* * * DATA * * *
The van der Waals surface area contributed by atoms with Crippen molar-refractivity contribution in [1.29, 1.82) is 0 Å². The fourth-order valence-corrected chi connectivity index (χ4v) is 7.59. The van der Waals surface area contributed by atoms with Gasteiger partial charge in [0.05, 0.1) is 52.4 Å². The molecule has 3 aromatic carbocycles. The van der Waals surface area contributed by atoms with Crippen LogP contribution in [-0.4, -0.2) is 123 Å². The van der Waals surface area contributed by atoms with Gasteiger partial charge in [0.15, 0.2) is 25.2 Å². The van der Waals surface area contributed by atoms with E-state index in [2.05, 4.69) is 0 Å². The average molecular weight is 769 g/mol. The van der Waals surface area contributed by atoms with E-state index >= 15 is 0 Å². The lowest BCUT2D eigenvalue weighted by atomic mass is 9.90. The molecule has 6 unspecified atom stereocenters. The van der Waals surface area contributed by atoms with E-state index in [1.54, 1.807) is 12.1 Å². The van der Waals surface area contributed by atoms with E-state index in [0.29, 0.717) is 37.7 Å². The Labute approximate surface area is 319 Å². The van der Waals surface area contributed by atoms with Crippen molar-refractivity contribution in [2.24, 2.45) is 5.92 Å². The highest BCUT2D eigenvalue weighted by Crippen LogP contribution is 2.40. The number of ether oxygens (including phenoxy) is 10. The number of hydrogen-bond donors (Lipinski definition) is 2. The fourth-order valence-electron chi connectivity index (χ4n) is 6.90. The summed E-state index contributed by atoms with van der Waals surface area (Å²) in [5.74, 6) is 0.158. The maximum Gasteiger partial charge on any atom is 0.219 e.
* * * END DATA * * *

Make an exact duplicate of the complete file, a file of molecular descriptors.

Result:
The van der Waals surface area contributed by atoms with Crippen molar-refractivity contribution in [1.29, 1.82) is 0 Å². The fourth-order valence-corrected chi connectivity index (χ4v) is 7.59. The van der Waals surface area contributed by atoms with Gasteiger partial charge in [0.05, 0.1) is 52.4 Å². The molecule has 3 aromatic carbocycles. The van der Waals surface area contributed by atoms with Crippen LogP contribution in [-0.4, -0.2) is 123 Å². The van der Waals surface area contributed by atoms with Gasteiger partial charge in [0.15, 0.2) is 25.2 Å². The van der Waals surface area contributed by atoms with E-state index in [2.05, 4.69) is 0 Å². The average molecular weight is 769 g/mol. The van der Waals surface area contributed by atoms with E-state index >= 15 is 0 Å². The lowest BCUT2D eigenvalue weighted by atomic mass is 9.90. The molecule has 6 unspecified atom stereocenters. The van der Waals surface area contributed by atoms with E-state index in [1.54, 1.807) is 12.1 Å². The van der Waals surface area contributed by atoms with E-state index in [0.29, 0.717) is 37.7 Å². The Labute approximate surface area is 319 Å². The van der Waals surface area contributed by atoms with Crippen molar-refractivity contribution in [2.24, 2.45) is 5.92 Å². The highest BCUT2D eigenvalue weighted by Crippen LogP contribution is 2.40. The number of ether oxygens (including phenoxy) is 10. The number of hydrogen-bond donors (Lipinski definition) is 2. The fourth-order valence-electron chi connectivity index (χ4n) is 6.90. The summed E-state index contributed by atoms with van der Waals surface area (Å²) in [5.74, 6) is 0.158. The maximum Gasteiger partial charge on any atom is 0.219 e.